It’s always annoying when something comes up out of the plan and the team must fix it or manage it inside the sprint. Unfortunately, we must deal with unpredictability. Nevertheless, is always good to analyze why we had to deal with those annoyances.
What can be considered an annoyance? In my opinion, we can consider as critical bugs or unplanned change requests, we receive during the sprint or release and we must integrate or fix it within the sprint. In this post, we will approach, in a generic way some reasons for this and if it happens, who will report it into the backlog and which other measures should we consider to keep the sprint in a normal speed.
Continue reading “Annoyances: How to deal with critical issues, not planned, entering in the middle of the sprint or release”
(Berlin, Memorial to the Murdered Jews of Europe) – Some weeks ago, when I visited the Memorial, the feeling of loneliness and lack of direction invaded me. I think this is the main achievement of the architect (Peter Eisenman)… bring this feeling to the visitors. And from the position in the picture I asked to myself “What have we learned from this horror?”. Inspired by a continuous learning for a continuous improvement, I would like to make the question applied to bugs and change requirements (CR), but particularly in this post: what can we learn from bugs? We should take them all as improvement opportunities.
In my last post I didn’t have room to explore other backlog issues, which become more important once it starts the implementation phase: bugs (or defects) and change requirements (or change requests – CR). Bugs must be included in the backlog, they will take capacity to be solved and they bring user dissatisfaction. In this post we will touch different questions: which type of bugs and CRs we can face, in which contexts we will face them, who normally will report them into the backlog and the product owner dilemma between occupy capacity with new feature or fixing bugs or improving/ adapting product details (CR).
Continue reading “Bugs, change requirements and the PO dilemma”
A backlog is a very important asset for an Agile Team. It becomes even more important for a company who understands its value and is able to demand for high quality content and well organized backlogs. Continue reading “How can we define a good Backlog?”
Let’s try to understand what is a Backlog and all value behind this organized list of work by epics and stories shaping the product strategy.
A release plan is an extremely important negotiation process. It should be factual, considering dependencies, anticipating risks and sharing with your Product Owner concerns, plans to improve the product in non functional requirements (e.g. QA, Security, Performance, etc.). You are managing expectations, challenging how reliable is the predictability of your Dev team. But should you only consider your MPP? How can you avoid emotions in the release planning process?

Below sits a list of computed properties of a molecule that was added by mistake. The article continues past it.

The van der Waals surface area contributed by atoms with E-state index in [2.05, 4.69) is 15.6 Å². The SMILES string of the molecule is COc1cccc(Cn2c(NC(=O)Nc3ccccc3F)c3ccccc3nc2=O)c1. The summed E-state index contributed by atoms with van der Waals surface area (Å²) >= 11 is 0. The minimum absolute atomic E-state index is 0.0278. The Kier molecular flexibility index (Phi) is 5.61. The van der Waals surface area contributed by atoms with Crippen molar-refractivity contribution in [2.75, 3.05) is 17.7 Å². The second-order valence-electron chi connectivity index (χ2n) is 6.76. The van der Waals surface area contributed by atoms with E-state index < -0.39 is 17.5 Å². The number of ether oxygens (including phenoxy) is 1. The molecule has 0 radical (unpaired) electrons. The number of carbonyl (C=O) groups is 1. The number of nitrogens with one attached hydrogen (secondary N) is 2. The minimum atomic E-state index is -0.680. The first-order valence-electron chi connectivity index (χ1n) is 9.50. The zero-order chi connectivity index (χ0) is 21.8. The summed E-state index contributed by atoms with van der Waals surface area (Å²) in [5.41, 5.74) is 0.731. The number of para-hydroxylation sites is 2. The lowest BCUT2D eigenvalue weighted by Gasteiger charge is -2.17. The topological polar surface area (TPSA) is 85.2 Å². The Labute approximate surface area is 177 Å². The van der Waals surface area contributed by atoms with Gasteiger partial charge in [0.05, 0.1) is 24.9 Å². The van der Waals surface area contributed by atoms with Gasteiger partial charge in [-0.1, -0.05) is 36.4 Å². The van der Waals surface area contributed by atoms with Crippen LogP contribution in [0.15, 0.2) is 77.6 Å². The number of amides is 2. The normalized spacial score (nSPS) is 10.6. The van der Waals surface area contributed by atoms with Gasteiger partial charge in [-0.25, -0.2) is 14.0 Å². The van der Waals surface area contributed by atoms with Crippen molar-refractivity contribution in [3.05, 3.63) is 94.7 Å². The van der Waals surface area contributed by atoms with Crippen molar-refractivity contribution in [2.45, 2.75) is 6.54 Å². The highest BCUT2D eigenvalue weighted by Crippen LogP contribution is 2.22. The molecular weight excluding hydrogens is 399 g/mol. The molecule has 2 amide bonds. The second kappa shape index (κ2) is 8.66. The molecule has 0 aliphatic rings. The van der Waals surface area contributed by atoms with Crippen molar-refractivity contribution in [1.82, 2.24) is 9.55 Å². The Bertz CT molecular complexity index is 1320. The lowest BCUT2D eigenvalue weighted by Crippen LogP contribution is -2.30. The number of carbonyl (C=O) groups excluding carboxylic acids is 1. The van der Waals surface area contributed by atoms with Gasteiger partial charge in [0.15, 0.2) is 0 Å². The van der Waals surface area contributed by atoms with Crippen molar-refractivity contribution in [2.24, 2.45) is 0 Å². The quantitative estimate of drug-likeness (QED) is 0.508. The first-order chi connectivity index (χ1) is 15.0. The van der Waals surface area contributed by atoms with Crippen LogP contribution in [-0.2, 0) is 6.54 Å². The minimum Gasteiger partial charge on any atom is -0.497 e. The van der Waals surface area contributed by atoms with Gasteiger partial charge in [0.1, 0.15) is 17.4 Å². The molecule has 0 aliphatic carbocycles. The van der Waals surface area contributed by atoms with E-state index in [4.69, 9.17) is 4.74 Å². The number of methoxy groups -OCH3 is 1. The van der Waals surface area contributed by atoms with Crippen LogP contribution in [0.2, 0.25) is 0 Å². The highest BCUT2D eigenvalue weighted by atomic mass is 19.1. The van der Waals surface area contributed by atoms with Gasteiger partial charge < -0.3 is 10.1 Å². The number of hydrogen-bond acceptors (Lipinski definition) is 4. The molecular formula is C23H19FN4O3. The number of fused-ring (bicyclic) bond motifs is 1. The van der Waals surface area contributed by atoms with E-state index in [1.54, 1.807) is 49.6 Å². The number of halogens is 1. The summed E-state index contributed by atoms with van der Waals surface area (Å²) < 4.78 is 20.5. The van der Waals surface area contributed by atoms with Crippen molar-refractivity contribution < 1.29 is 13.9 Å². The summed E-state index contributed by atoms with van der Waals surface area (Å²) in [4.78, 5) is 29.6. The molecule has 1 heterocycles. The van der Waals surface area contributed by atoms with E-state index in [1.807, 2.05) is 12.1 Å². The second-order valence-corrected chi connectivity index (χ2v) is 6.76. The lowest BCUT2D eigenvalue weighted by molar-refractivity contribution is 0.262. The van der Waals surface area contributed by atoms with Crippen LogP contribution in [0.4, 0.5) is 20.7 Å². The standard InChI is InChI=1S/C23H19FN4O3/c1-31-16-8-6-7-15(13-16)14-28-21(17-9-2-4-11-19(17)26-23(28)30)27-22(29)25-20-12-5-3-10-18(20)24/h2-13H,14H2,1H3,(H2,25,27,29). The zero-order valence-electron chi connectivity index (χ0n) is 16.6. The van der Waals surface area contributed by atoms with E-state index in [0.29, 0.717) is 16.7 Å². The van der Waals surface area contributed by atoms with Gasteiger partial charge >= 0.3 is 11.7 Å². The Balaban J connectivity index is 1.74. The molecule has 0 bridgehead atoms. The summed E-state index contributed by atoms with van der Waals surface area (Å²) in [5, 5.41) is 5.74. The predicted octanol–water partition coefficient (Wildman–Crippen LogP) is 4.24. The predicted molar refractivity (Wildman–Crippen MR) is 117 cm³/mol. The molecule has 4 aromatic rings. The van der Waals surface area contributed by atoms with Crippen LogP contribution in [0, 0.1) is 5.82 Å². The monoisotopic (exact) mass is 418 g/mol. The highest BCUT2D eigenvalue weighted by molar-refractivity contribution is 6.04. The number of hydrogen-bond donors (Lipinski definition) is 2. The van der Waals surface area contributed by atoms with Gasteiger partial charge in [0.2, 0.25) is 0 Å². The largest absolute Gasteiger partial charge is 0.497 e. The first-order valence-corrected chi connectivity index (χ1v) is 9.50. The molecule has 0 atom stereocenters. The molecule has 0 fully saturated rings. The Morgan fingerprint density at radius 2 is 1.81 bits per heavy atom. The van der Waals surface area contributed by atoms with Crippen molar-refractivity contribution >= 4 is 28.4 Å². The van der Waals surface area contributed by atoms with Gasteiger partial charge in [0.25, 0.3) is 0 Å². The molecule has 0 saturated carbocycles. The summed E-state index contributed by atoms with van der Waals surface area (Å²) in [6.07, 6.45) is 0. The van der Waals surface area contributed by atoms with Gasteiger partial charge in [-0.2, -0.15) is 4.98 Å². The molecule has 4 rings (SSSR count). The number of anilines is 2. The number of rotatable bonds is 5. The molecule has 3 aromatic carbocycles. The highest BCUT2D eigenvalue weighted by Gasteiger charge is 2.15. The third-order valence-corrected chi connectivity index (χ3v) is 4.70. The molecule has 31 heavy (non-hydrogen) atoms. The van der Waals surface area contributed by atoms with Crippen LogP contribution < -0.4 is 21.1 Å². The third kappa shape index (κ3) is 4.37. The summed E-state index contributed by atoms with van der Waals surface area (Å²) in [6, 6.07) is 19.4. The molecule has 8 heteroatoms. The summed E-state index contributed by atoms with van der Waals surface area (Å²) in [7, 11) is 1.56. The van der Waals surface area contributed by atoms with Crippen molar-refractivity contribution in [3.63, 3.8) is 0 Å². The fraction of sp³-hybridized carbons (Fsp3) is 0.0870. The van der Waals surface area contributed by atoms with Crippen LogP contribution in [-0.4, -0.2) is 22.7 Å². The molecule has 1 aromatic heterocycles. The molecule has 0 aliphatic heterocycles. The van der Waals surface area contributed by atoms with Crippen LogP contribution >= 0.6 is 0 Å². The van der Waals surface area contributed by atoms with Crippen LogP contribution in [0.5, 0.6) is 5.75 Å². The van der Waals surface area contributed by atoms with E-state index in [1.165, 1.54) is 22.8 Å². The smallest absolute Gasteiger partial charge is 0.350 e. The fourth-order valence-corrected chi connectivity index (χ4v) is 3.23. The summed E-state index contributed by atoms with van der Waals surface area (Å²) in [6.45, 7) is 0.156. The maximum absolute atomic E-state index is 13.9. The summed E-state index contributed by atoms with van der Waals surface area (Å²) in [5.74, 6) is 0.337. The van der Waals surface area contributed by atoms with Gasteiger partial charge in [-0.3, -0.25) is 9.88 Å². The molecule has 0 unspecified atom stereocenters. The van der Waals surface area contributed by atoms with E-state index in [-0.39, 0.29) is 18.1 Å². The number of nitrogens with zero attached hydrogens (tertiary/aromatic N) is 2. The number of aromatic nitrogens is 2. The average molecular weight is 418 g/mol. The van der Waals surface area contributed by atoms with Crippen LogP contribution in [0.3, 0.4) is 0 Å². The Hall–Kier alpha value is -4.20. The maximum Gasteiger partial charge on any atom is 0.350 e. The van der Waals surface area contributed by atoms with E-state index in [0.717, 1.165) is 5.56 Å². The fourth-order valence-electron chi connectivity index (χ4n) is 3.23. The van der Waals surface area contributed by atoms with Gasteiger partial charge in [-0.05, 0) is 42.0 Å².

Continue reading “Get ready for a Release plan negotiation!”
Sometime it can be really hard to structure a Proof of Concept. To acknowledge the time for implementation, to define the goals or the learnings we want to reach by the end of the implementation are often difficulties. So a PoC must have a clear, small and reachable scope within the upon agreed small period of time. This post is all about the logic I follow to support my decisions to structure a PoC.
Sometimes when we are requested to present a Product Road-map it is hard to start… Start from where? Which features? Which inter-dependencies? How to define priorities? Priorities in the order of the tasks or in the features to enhance product value? Continue reading “Moscow – a reference technique helping you to define Product Roadmap or MVP priorities”
Refinement meetings (or grooming meetings, as you prefer it) are my favorite AGILE ceremonies. The moment when, after a creative and smart discussion, all team agrees in one estimation, each team member selects individually one card! And then we try to understand discrepancies between values, why one person voted too high, other too low… this is an amazing moment where so much can be observed: who leads, who knows, who loves risk, who is more cautious, who influences, who will implement it 🙂 Continue reading “How abstract really are story points?”
MVP – Minimum Viable Product, expresses the product owner wish list of features to give a minimum value to the user.
MPP – Minimum Possible Product, expresses the team capacity within a specific time frame to deliver value for the user.
With those two concepts we observe that we need to find a commitment in between the desirable and the possible product for a release, as an example of specific period of time.
Continue reading “Do you know your MPP?”
This topic was initially approached in the post “How do you define a PoC?”, now the focus will turn to the results evaluation: what have we learned with it? Was it worthy the time invested with a critical feature? Have we enough information to start immediately an MVP?
Continue reading “How can we evaluate results from a PoC?”